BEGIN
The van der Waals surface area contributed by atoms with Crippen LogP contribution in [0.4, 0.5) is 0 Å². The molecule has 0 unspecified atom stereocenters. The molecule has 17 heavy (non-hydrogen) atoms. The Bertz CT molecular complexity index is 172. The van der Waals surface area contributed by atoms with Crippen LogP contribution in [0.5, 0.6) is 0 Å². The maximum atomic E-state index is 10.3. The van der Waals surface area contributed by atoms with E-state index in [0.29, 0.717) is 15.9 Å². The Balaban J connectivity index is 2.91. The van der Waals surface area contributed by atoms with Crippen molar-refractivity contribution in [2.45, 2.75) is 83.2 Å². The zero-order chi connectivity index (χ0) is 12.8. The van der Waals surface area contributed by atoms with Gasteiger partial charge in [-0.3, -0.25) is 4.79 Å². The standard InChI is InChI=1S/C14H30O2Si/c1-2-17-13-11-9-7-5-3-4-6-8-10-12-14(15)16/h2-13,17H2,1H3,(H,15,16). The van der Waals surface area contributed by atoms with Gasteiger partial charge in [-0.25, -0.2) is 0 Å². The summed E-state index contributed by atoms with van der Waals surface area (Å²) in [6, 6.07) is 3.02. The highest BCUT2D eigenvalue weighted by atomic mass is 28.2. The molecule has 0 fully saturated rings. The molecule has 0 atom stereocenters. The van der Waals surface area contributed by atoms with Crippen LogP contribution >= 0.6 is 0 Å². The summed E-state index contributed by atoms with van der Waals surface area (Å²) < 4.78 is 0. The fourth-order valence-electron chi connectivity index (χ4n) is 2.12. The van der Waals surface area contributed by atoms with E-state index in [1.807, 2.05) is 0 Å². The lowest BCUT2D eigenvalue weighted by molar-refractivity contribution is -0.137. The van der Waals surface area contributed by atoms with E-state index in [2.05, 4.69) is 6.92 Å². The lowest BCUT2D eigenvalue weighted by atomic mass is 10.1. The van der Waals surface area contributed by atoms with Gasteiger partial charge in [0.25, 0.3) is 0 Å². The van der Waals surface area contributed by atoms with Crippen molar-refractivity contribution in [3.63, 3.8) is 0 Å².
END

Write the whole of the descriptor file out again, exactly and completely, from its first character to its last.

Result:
The van der Waals surface area contributed by atoms with Crippen LogP contribution in [0.4, 0.5) is 0 Å². The molecule has 0 unspecified atom stereocenters. The molecule has 17 heavy (non-hydrogen) atoms. The Bertz CT molecular complexity index is 172. The van der Waals surface area contributed by atoms with Crippen LogP contribution in [0.5, 0.6) is 0 Å². The maximum atomic E-state index is 10.3. The van der Waals surface area contributed by atoms with E-state index in [0.29, 0.717) is 15.9 Å². The Balaban J connectivity index is 2.91. The van der Waals surface area contributed by atoms with Crippen molar-refractivity contribution in [2.45, 2.75) is 83.2 Å². The zero-order chi connectivity index (χ0) is 12.8. The van der Waals surface area contributed by atoms with Gasteiger partial charge in [-0.3, -0.25) is 4.79 Å². The standard InChI is InChI=1S/C14H30O2Si/c1-2-17-13-11-9-7-5-3-4-6-8-10-12-14(15)16/h2-13,17H2,1H3,(H,15,16). The van der Waals surface area contributed by atoms with Gasteiger partial charge in [-0.25, -0.2) is 0 Å². The summed E-state index contributed by atoms with van der Waals surface area (Å²) in [6, 6.07) is 3.02. The highest BCUT2D eigenvalue weighted by atomic mass is 28.2. The molecule has 0 fully saturated rings. The molecule has 0 atom stereocenters. The van der Waals surface area contributed by atoms with Crippen LogP contribution >= 0.6 is 0 Å². The summed E-state index contributed by atoms with van der Waals surface area (Å²) < 4.78 is 0. The fourth-order valence-electron chi connectivity index (χ4n) is 2.12. The van der Waals surface area contributed by atoms with E-state index in [1.807, 2.05) is 0 Å². The lowest BCUT2D eigenvalue weighted by molar-refractivity contribution is -0.137. The van der Waals surface area contributed by atoms with E-state index in [2.05, 4.69) is 6.92 Å². The lowest BCUT2D eigenvalue weighted by atomic mass is 10.1. The van der Waals surface area contributed by atoms with Gasteiger partial charge in [0.25, 0.3) is 0 Å². The van der Waals surface area contributed by atoms with Crippen molar-refractivity contribution in [3.63, 3.8) is 0 Å².